There are those who want to take no sides in this conflict in the Middle East, although they were very ready to take sides against those who did not step into North Vietnam and were prepared to walk under banners calling for the success of Ho Chi-Minh who led North Vietnam against South Vietnam. I warn the leaders of the nation that with Australia becoming as weak as she is today, she too could become one of the greatest challenges to world peace. The weaker a country becomes, the greater the danger to world peace. Australia has a lesson to learn from the situation in the Middle East. All that Israel has tried to do has been merely to find a place for herself in the affairs of the world. Perhaps what Israel has done, as Senator Wheeldon rightly said, was not done with complete justice to everybody concerned, but it is an established fact today that Israel has created a miracle in an area of the world where people had to grub from the hostile environment only the barest necessities of life. Israel has transformed the area which she occupies into an economic success beyond even her own dreams. She has shown that she is prepared to stand and to die rather than to have it taken from her. I have no hesitation in saying that I will take sides and that I will express my view on this issue. I will not take sides by blaming the Arab nations because I feel that they are but pawns in a bigger pattern that is developing to keep the world in a state of semi-peace and semi-war, a state of constant violation of countries and borders with incidents which stretch the economies of the nations of the world in their endeavours to manufacture and keep pace with the necessity to produce the sophisticated equipment they need for defence in these areas.

I believe, and I say it here- I will say it anywhere- that this is but a small part of an overall pattern and that the Arab nations, whilst they may have some rights and some problems that should be aired before the United Nationssome privileges which should be granted to them and some rights restored to them- when they are equipped as they have been equipped for these purposes and when they are urged on and then their opponents are informed of what is about to happen, they should realise that they are being used as pawns, that nobody wants anyone to win this war, that other nations want the wars to go on and on even when there are no more dividends in the actual conflicts to ensure that there shall not be stabilised peace. We have seen a ceasefire in Korea and a negotiated ceasefire in Vietnam. But there has been no cessation of hostilities in Laos, Cambodia or Thailand. Is it the aggressive Americans and Australians who are maintaining these circumstances in these various theatres throughout the world? I say to Government supporters: 'Do not sit there with your eyes shut. You have a responsibility to open them and you have a responsibility to speak of what you see'. And if we do not see through the same eyes, my eyes see it that way. These are the events and changes that I see happening in international affairs today.

I believe that the proposition which the Democratic Labor Party has placed before the Senate is a real proposition. It is not one which starts with an apology that we will not face the facts. It starts with the facts from the moment the first shots were fired in this particular conflict, which is what we are dealing with at the moment. We are saying: 'Here are the facts, let us achieve a ceasefire'. We amend that proposition to meet the very latest circumstances and we have been challenged on it. We say that we should try to enforce the United Nations ceasefire proposal which is based on direct negotiations for a Middle East settlement between the Arab governments and Israel; and the special Minister of State (Senator Willesee) who has the advantage of having just visited the United Nations says we are wrong, that that is not what was negotiated. I would like him to explain to me the meaning of paragraphs 3 and 4 of resolution 242 of 1967 which was adopted by the Security Council at its meeting on 22 November 1967. These paragraphs say:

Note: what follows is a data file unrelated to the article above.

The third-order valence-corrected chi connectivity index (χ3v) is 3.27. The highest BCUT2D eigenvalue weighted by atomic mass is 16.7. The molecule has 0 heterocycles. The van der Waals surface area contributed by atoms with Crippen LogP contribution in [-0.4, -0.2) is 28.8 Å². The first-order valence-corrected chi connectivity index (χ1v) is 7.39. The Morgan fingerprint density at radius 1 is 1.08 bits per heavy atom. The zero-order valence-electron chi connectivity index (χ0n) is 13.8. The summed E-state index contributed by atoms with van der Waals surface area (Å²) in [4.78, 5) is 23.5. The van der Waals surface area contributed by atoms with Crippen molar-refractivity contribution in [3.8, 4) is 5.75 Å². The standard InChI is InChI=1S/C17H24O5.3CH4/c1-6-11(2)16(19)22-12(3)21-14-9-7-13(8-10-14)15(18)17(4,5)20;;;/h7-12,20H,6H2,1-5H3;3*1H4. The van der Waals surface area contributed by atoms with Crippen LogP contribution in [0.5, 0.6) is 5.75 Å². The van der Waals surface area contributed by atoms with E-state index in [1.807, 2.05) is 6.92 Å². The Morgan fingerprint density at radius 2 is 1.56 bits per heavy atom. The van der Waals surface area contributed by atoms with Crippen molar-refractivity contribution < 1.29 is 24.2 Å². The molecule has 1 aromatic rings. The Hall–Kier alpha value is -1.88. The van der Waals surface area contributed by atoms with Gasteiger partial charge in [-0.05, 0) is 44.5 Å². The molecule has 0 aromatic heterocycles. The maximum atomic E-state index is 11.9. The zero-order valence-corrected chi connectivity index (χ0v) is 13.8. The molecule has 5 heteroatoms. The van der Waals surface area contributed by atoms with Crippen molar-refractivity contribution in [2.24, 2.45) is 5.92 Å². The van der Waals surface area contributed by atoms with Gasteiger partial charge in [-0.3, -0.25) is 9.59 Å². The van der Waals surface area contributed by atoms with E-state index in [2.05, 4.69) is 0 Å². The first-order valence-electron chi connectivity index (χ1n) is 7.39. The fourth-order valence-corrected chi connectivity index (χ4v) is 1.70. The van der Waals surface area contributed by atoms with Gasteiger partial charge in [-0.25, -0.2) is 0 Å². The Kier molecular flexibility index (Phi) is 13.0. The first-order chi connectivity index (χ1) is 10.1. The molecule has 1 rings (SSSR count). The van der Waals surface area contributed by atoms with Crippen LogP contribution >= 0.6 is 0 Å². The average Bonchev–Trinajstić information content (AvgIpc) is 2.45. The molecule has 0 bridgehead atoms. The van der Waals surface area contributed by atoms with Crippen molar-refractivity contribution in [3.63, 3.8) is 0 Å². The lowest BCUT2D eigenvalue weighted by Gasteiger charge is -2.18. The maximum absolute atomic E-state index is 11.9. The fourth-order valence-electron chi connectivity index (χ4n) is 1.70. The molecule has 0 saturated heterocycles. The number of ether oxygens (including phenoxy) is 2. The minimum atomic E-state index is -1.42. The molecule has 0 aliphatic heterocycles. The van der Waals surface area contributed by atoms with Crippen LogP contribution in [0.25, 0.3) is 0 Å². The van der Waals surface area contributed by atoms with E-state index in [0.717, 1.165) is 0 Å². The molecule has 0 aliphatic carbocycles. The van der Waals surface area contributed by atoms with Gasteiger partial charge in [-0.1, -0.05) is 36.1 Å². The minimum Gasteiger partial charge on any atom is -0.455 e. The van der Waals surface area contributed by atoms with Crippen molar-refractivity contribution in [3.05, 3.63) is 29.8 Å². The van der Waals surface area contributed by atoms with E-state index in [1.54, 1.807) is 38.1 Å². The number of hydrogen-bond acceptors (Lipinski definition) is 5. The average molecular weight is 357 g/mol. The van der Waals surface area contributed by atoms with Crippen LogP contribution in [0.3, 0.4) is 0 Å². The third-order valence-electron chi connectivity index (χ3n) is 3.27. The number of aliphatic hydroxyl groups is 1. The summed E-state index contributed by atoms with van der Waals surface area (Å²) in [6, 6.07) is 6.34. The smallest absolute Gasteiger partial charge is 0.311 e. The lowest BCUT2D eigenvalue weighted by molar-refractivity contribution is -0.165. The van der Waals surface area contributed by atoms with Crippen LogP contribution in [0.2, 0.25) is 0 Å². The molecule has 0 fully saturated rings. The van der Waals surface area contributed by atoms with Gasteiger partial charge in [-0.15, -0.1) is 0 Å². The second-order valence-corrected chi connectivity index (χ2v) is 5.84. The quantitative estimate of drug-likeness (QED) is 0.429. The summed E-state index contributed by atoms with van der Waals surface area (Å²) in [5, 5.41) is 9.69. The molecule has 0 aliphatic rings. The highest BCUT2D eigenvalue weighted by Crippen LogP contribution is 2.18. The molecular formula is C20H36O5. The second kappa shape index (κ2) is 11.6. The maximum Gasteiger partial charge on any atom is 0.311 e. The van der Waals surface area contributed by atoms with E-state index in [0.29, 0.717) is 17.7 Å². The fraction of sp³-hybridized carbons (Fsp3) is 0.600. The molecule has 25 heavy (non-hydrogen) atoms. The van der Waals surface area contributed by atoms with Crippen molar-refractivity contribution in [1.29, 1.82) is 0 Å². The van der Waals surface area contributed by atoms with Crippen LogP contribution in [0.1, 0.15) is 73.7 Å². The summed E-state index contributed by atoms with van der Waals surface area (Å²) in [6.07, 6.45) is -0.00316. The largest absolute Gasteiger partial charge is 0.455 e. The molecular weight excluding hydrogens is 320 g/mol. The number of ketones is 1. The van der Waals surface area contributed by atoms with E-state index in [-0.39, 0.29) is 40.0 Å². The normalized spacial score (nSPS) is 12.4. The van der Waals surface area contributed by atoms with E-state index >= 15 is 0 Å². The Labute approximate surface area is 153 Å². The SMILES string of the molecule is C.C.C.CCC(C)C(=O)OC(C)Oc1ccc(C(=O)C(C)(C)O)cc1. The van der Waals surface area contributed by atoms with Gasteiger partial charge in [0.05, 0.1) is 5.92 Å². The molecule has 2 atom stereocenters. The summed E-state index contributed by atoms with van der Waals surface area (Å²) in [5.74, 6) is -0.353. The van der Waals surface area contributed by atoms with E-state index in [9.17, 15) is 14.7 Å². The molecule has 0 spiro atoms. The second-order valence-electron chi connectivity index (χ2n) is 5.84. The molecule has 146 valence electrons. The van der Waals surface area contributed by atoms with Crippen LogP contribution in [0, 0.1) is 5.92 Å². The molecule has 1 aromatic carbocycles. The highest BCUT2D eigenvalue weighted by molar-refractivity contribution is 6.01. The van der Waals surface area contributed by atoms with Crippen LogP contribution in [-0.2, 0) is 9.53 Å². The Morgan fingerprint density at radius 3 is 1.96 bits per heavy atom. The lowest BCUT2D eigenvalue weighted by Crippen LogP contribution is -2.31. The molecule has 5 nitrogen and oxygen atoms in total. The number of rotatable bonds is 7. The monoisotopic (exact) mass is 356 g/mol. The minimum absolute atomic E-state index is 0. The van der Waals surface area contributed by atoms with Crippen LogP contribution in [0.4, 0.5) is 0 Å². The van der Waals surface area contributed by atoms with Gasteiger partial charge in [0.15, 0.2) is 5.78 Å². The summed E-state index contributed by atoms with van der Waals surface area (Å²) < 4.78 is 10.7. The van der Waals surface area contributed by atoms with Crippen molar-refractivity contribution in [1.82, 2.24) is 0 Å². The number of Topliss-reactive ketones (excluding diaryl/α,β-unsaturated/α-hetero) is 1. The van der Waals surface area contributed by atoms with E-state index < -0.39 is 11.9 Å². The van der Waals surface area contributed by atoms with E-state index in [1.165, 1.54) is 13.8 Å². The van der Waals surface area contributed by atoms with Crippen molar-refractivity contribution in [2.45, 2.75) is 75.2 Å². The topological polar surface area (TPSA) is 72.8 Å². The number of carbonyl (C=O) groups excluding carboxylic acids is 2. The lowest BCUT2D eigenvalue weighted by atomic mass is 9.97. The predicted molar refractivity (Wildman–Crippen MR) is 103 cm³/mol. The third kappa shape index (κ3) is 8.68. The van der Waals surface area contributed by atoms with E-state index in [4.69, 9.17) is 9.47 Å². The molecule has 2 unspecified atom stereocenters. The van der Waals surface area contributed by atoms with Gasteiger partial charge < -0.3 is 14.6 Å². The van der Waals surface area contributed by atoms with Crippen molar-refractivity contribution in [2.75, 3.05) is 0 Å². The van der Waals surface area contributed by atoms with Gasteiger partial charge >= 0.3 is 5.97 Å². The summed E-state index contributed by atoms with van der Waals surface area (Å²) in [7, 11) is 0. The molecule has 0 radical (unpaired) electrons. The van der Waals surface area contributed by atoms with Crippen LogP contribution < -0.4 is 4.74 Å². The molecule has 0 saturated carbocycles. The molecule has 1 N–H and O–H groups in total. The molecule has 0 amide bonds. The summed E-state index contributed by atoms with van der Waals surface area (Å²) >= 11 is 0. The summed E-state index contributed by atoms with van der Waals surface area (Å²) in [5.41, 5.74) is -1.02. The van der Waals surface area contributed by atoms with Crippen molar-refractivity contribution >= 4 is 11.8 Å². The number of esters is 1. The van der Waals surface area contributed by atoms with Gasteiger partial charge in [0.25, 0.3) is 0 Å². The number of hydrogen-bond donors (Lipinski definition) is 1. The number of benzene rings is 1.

3.   Requests the Secretary-General to designate a Special Representative to proceed to the Middle East to establish and maintain contacts with the States concerned in order to promote agreement and assist efforts to achieve a peaceful and accepted settlement in accordance with the provisions and principles in this resolution;

4.   Requests the Secretary-General to report to the Security Council on the progress of the efforts of the Special Representative as soon as possible.

The Minister referred to that, and if that does not mean direct negotiations between Israel and the Arab states then I would like to know who are the states concerned in the Middle East through whom we have to promote and maintain the peace of the area. I rest the case there. I believe that we must open our eyes and then say what we think about what we observe. The DLP motion is not only in the interests of the people in the area itself who have become involved on this occasion but it is also in the interests of world peace. If Government supporters will listen to us they will learn that the motion is in the interests of the future security and the peace of this nation also for we too are gradually drifting into this whirlpool where our own weakness will be an attraction to the violence which is spreading to this very rich area of the earth's surface which has to date escaped.